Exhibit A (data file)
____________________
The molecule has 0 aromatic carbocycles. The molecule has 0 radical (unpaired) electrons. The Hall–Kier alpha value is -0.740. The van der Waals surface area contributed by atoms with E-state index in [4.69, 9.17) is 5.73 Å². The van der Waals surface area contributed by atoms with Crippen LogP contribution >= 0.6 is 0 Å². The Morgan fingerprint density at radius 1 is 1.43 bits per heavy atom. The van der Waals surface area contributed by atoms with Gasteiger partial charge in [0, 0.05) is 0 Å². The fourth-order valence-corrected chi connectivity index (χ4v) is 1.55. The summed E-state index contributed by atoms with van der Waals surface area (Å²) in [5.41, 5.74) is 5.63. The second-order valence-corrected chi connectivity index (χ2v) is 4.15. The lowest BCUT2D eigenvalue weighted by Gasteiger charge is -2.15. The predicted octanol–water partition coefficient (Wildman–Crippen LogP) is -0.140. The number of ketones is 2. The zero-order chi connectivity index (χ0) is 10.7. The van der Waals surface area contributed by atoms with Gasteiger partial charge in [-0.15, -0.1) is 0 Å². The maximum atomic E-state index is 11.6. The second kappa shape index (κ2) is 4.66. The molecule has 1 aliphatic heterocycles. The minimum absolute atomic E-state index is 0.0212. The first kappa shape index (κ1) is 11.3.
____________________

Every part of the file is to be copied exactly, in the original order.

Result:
The molecule has 0 aromatic carbocycles. The molecule has 0 radical (unpaired) electrons. The Hall–Kier alpha value is -0.740. The van der Waals surface area contributed by atoms with E-state index in [4.69, 9.17) is 5.73 Å². The van der Waals surface area contributed by atoms with Crippen LogP contribution >= 0.6 is 0 Å². The Morgan fingerprint density at radius 1 is 1.43 bits per heavy atom. The van der Waals surface area contributed by atoms with Gasteiger partial charge in [0, 0.05) is 0 Å². The fourth-order valence-corrected chi connectivity index (χ4v) is 1.55. The summed E-state index contributed by atoms with van der Waals surface area (Å²) in [5.41, 5.74) is 5.63. The second-order valence-corrected chi connectivity index (χ2v) is 4.15. The lowest BCUT2D eigenvalue weighted by Gasteiger charge is -2.15. The predicted octanol–water partition coefficient (Wildman–Crippen LogP) is -0.140. The number of ketones is 2. The zero-order chi connectivity index (χ0) is 10.7. The van der Waals surface area contributed by atoms with Gasteiger partial charge in [-0.15, -0.1) is 0 Å². The maximum atomic E-state index is 11.6. The second kappa shape index (κ2) is 4.66. The molecule has 1 aliphatic heterocycles. The minimum absolute atomic E-state index is 0.0212. The first kappa shape index (κ1) is 11.3.